Pain Drug Caution for Heart Patients
American Heart Association Warns About Nonsteroidal Anti-Inflammatory Drugs
WebMD News Archive
Feb. 26, 2007 -- People with heart risks should take the pain drug Celebrex
as a last resort and for the shortest possible time because of heart attack and
stroke risk, says the American Heart Association (AHA).
For those patients, caution may also be warranted for the long-term use of
other nonsteroidal anti-inflammatory drugs (NSAIDs), notes the AHA.
The AHA's advice: If you've got heart disease, a history of heart problems,
or are at high risk for heart disease, try physical therapy, weight loss (if
necessary), and other pain medications before NSAIDs, and consult your doctor
before taking any NSAID for a long period of time.
That advice applies to prescription NSAIDs and the over-the-counter NSAIDs
ibuprofen and naproxen, but not to aspirin.
However, the drug company that makes Celebrex says the AHA's advisory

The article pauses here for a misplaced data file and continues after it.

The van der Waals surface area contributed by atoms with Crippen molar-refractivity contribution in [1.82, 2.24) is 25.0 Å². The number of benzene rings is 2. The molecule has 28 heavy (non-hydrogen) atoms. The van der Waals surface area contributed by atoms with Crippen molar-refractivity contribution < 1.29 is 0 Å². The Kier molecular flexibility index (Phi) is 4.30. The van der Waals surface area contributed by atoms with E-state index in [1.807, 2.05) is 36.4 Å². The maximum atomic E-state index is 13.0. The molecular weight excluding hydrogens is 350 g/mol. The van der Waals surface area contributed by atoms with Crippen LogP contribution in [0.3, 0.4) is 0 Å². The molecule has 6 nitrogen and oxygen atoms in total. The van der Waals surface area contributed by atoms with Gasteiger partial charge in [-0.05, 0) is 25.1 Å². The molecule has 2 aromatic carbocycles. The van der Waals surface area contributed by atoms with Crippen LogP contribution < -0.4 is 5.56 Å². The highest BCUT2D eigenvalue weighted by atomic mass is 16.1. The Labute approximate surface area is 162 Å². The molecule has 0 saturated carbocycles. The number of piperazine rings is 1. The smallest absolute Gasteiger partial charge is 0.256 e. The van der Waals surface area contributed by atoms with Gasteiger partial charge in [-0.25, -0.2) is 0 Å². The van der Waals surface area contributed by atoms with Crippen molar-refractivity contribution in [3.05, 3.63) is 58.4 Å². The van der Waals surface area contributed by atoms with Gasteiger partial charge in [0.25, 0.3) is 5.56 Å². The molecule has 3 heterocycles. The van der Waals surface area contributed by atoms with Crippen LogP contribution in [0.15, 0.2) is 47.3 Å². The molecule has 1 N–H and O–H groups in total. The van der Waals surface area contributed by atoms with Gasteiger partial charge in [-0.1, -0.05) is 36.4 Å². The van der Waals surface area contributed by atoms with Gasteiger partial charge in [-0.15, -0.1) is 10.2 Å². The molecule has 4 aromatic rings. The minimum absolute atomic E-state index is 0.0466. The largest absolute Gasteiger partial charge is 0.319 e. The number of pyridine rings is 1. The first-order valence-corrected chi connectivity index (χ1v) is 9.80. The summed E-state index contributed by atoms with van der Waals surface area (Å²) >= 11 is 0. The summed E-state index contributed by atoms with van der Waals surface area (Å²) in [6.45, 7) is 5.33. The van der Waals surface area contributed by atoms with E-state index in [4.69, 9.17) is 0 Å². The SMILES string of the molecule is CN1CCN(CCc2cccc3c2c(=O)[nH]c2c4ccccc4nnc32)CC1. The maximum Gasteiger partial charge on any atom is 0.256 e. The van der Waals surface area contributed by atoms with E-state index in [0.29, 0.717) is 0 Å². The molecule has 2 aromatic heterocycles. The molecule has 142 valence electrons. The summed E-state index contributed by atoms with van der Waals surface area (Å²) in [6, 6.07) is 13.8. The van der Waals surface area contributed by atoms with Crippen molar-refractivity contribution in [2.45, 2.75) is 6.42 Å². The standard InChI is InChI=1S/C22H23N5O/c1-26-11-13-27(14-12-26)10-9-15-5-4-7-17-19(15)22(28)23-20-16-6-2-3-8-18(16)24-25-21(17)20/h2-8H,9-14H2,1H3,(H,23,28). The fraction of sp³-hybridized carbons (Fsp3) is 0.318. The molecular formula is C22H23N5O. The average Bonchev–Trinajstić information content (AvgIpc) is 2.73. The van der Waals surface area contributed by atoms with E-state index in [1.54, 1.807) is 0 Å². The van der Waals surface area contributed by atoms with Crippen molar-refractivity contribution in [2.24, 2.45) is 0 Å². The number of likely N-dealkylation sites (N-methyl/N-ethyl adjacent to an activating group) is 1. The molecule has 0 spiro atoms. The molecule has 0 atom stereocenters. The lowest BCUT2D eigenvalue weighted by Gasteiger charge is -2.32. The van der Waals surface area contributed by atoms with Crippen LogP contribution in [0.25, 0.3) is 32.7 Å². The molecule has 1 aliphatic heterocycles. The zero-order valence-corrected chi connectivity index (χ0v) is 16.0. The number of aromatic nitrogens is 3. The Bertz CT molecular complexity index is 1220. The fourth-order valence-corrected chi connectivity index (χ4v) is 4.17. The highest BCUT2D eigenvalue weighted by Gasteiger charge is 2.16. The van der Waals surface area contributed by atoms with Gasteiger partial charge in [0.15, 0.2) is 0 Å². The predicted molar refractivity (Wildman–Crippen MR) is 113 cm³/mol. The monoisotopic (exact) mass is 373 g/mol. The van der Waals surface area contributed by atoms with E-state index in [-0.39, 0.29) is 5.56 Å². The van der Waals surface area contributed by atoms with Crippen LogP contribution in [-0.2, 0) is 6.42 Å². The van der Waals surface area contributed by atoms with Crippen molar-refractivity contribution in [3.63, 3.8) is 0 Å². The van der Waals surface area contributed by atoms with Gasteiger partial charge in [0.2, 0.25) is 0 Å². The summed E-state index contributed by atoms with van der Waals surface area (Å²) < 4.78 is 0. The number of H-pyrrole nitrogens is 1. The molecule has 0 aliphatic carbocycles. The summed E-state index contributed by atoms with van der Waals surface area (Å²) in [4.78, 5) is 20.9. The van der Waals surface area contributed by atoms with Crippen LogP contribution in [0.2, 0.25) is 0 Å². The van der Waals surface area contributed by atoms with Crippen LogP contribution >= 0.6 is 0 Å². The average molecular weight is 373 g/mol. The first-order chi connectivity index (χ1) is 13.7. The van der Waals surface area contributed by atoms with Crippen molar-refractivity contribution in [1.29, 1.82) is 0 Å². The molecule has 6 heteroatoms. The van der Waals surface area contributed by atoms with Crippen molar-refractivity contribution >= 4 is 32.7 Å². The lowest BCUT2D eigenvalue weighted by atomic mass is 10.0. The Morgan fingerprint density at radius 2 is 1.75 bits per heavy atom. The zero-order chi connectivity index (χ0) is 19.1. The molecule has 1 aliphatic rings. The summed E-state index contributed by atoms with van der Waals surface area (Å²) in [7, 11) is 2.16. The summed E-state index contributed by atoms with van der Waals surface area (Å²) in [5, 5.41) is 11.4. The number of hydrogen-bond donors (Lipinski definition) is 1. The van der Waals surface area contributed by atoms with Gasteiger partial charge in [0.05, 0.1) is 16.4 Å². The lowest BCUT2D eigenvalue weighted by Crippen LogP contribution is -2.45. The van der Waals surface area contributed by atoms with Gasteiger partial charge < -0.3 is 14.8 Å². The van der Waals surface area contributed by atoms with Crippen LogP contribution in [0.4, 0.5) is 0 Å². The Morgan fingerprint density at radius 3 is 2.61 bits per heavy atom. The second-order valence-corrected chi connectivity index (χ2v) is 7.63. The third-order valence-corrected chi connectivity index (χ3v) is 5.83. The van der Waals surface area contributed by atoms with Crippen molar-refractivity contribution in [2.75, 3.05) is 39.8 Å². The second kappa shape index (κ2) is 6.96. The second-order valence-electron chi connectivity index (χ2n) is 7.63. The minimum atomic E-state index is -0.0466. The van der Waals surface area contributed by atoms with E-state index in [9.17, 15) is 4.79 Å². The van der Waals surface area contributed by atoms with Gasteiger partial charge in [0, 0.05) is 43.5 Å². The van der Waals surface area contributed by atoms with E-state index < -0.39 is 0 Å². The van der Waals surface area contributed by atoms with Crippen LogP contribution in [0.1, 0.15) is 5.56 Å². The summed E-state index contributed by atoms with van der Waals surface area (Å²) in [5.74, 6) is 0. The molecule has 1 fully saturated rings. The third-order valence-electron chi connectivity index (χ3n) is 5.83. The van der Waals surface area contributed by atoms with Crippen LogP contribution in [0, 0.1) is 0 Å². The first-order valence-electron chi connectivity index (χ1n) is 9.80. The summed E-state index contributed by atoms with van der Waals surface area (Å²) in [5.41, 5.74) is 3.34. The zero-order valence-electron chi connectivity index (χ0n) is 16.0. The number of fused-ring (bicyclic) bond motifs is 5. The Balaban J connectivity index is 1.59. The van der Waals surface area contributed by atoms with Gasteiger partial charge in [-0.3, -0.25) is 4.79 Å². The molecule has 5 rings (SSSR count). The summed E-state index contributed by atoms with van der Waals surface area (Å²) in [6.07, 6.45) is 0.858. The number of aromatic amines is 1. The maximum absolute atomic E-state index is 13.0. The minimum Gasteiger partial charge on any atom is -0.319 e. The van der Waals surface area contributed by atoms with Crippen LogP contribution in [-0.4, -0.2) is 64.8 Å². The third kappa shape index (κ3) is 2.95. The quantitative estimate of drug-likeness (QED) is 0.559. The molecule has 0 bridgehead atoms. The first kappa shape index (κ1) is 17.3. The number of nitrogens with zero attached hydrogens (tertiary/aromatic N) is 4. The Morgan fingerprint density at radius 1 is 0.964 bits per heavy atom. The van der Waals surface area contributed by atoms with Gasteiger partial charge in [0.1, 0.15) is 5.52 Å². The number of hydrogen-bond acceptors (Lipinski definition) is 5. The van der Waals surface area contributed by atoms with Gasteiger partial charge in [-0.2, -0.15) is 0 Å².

provides "oversimplified treatment recommendations, which are not based on
robust clinical data."
The AHA's recommendations appear online in Circulation.
The AHA's advisory isn't based on new studies. Instead, it sums up current
NSAIDs (except for aspirin) have been linked to increased risk of heart
attack and stroke, especially in patients with a history of heart disease or
those who are at high risk for heart problems, notes the AHA.
Those risks prompted two prescription NSAIDs -- Vioxx and Bextra -- to be
withdrawn from the market in 2004 and 2005, respectively.
In April 2005, the FDA ordered new label warnings for all NSAIDs except
aspirin. Those labels include a "black box" warning for NSAIDs.
Cox-2 inhibitors, a type of NSAID, may be particularly risky for heart
patients, note Elliott Antman, MD, and colleagues, who wrote the AHA
Celebrex, the only Cox-2 inhibitor on the market, already carries a
"black box" warning that notes heart attack and stroke risk.
"For chronic pain in patients with known heart disease or who are at
risk for heart disease, these drugs (Cox-2 inhibitors) should be the last line
of treatment," Antman says in an AHA news release.
Antman is a professor of medicine at Harvard Medical School and also works
at Boston's Brigham and Women's Hospital.